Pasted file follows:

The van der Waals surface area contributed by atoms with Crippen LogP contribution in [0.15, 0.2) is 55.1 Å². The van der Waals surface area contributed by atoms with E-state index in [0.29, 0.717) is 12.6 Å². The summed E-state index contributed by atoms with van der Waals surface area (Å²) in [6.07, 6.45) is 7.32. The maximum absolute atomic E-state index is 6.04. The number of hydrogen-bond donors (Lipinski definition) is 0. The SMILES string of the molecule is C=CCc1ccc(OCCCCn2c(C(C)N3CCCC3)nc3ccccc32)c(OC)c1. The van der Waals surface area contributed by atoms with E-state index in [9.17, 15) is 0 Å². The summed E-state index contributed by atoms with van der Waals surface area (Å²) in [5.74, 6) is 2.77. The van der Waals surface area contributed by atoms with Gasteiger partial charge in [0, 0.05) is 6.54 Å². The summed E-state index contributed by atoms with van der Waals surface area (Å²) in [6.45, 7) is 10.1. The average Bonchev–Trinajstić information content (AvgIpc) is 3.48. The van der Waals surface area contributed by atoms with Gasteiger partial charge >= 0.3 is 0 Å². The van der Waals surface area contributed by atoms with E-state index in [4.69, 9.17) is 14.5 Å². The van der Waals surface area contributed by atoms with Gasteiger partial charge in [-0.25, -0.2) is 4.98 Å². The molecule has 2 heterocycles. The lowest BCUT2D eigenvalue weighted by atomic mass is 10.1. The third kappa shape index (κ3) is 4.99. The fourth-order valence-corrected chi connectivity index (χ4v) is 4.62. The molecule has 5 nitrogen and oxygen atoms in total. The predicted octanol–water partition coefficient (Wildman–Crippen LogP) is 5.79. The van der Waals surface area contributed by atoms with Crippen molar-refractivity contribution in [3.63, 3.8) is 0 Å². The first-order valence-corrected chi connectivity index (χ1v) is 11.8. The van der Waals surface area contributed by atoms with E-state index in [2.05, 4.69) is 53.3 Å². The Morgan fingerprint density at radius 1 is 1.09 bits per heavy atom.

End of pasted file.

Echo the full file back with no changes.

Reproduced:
The van der Waals surface area contributed by atoms with Crippen LogP contribution in [0.15, 0.2) is 55.1 Å². The van der Waals surface area contributed by atoms with E-state index in [0.29, 0.717) is 12.6 Å². The summed E-state index contributed by atoms with van der Waals surface area (Å²) in [6.07, 6.45) is 7.32. The maximum absolute atomic E-state index is 6.04. The number of hydrogen-bond donors (Lipinski definition) is 0. The SMILES string of the molecule is C=CCc1ccc(OCCCCn2c(C(C)N3CCCC3)nc3ccccc32)c(OC)c1. The van der Waals surface area contributed by atoms with E-state index in [9.17, 15) is 0 Å². The summed E-state index contributed by atoms with van der Waals surface area (Å²) in [5.74, 6) is 2.77. The van der Waals surface area contributed by atoms with Gasteiger partial charge in [0, 0.05) is 6.54 Å². The summed E-state index contributed by atoms with van der Waals surface area (Å²) in [6.45, 7) is 10.1. The average Bonchev–Trinajstić information content (AvgIpc) is 3.48. The van der Waals surface area contributed by atoms with Gasteiger partial charge >= 0.3 is 0 Å². The van der Waals surface area contributed by atoms with E-state index in [4.69, 9.17) is 14.5 Å². The van der Waals surface area contributed by atoms with Gasteiger partial charge in [-0.25, -0.2) is 4.98 Å². The molecule has 2 heterocycles. The lowest BCUT2D eigenvalue weighted by atomic mass is 10.1. The third kappa shape index (κ3) is 4.99. The fourth-order valence-corrected chi connectivity index (χ4v) is 4.62. The molecule has 5 nitrogen and oxygen atoms in total. The predicted octanol–water partition coefficient (Wildman–Crippen LogP) is 5.79. The van der Waals surface area contributed by atoms with Crippen molar-refractivity contribution in [3.63, 3.8) is 0 Å². The first-order valence-corrected chi connectivity index (χ1v) is 11.8. The van der Waals surface area contributed by atoms with E-state index in [2.05, 4.69) is 53.3 Å². The Morgan fingerprint density at radius 1 is 1.09 bits per heavy atom.